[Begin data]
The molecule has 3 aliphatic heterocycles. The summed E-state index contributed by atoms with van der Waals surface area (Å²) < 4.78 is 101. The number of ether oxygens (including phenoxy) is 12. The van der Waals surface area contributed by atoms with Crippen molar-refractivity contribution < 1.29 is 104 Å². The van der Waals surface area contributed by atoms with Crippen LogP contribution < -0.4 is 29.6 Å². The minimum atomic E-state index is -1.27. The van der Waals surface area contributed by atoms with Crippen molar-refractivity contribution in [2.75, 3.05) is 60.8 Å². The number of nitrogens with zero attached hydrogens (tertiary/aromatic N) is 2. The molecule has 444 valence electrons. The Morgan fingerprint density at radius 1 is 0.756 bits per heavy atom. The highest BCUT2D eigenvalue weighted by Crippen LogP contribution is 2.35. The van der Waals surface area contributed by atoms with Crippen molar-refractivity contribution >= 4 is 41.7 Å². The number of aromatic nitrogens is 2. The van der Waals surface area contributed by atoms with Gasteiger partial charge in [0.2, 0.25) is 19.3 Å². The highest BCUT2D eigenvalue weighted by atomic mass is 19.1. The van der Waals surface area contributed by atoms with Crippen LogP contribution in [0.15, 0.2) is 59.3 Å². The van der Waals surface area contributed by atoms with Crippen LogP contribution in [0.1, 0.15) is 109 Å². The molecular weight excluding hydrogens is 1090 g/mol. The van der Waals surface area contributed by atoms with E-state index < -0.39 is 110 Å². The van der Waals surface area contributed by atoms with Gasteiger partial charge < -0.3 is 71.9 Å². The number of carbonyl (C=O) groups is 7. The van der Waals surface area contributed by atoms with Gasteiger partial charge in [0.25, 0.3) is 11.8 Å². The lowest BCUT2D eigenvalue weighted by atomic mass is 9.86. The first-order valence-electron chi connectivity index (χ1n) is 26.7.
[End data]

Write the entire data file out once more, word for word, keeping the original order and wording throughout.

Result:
The molecule has 3 aliphatic heterocycles. The summed E-state index contributed by atoms with van der Waals surface area (Å²) < 4.78 is 101. The number of ether oxygens (including phenoxy) is 12. The van der Waals surface area contributed by atoms with Crippen molar-refractivity contribution < 1.29 is 104 Å². The van der Waals surface area contributed by atoms with Crippen LogP contribution < -0.4 is 29.6 Å². The minimum atomic E-state index is -1.27. The van der Waals surface area contributed by atoms with Crippen molar-refractivity contribution in [2.75, 3.05) is 60.8 Å². The number of nitrogens with zero attached hydrogens (tertiary/aromatic N) is 2. The molecule has 444 valence electrons. The Morgan fingerprint density at radius 1 is 0.756 bits per heavy atom. The highest BCUT2D eigenvalue weighted by Crippen LogP contribution is 2.35. The van der Waals surface area contributed by atoms with Crippen molar-refractivity contribution >= 4 is 41.7 Å². The number of aromatic nitrogens is 2. The van der Waals surface area contributed by atoms with Gasteiger partial charge in [0.2, 0.25) is 19.3 Å². The highest BCUT2D eigenvalue weighted by atomic mass is 19.1. The van der Waals surface area contributed by atoms with Crippen LogP contribution in [0.15, 0.2) is 59.3 Å². The van der Waals surface area contributed by atoms with Crippen LogP contribution in [0.1, 0.15) is 109 Å². The molecular weight excluding hydrogens is 1090 g/mol. The van der Waals surface area contributed by atoms with E-state index < -0.39 is 110 Å². The van der Waals surface area contributed by atoms with Gasteiger partial charge < -0.3 is 71.9 Å². The number of carbonyl (C=O) groups is 7. The van der Waals surface area contributed by atoms with Gasteiger partial charge in [0.25, 0.3) is 11.8 Å². The lowest BCUT2D eigenvalue weighted by atomic mass is 9.86. The first-order valence-electron chi connectivity index (χ1n) is 26.7.